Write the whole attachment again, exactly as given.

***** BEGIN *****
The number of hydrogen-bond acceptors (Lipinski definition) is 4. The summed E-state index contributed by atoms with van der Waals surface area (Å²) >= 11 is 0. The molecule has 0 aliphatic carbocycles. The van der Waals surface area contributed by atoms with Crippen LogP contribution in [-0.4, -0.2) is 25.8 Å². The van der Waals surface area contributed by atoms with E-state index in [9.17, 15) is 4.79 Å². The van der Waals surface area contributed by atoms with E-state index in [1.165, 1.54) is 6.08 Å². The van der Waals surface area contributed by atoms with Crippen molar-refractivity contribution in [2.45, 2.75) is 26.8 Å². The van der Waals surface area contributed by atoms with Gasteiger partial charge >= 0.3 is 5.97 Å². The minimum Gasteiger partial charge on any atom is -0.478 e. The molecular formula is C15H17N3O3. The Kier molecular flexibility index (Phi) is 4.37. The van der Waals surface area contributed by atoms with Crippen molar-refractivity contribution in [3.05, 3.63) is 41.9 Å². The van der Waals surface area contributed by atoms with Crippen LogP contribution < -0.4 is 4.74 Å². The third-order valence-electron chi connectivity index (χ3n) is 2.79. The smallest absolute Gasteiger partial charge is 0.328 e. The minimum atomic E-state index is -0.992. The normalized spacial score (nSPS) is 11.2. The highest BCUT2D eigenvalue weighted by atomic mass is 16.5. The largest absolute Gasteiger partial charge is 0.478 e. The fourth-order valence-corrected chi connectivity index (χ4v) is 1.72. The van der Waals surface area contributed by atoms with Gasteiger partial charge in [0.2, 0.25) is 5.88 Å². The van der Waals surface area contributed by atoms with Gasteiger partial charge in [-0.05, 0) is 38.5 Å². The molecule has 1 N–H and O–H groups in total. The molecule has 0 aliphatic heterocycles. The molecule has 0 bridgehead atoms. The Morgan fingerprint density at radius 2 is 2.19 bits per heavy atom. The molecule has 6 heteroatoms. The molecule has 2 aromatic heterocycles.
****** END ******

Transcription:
The number of hydrogen-bond acceptors (Lipinski definition) is 4. The summed E-state index contributed by atoms with van der Waals surface area (Å²) >= 11 is 0. The molecule has 0 aliphatic carbocycles. The van der Waals surface area contributed by atoms with Crippen LogP contribution in [-0.4, -0.2) is 25.8 Å². The van der Waals surface area contributed by atoms with E-state index in [9.17, 15) is 4.79 Å². The van der Waals surface area contributed by atoms with E-state index in [1.165, 1.54) is 6.08 Å². The van der Waals surface area contributed by atoms with Crippen molar-refractivity contribution in [2.45, 2.75) is 26.8 Å². The van der Waals surface area contributed by atoms with Gasteiger partial charge >= 0.3 is 5.97 Å². The minimum Gasteiger partial charge on any atom is -0.478 e. The molecular formula is C15H17N3O3. The Kier molecular flexibility index (Phi) is 4.37. The van der Waals surface area contributed by atoms with Crippen molar-refractivity contribution in [3.05, 3.63) is 41.9 Å². The van der Waals surface area contributed by atoms with Crippen LogP contribution < -0.4 is 4.74 Å². The third-order valence-electron chi connectivity index (χ3n) is 2.79. The smallest absolute Gasteiger partial charge is 0.328 e. The minimum atomic E-state index is -0.992. The normalized spacial score (nSPS) is 11.2. The highest BCUT2D eigenvalue weighted by atomic mass is 16.5. The largest absolute Gasteiger partial charge is 0.478 e. The fourth-order valence-corrected chi connectivity index (χ4v) is 1.72. The van der Waals surface area contributed by atoms with Gasteiger partial charge in [0.2, 0.25) is 5.88 Å². The van der Waals surface area contributed by atoms with Gasteiger partial charge in [-0.05, 0) is 38.5 Å². The molecule has 1 N–H and O–H groups in total. The molecule has 0 aliphatic heterocycles. The molecule has 0 bridgehead atoms. The Morgan fingerprint density at radius 2 is 2.19 bits per heavy atom. The molecule has 6 heteroatoms. The molecule has 2 aromatic heterocycles.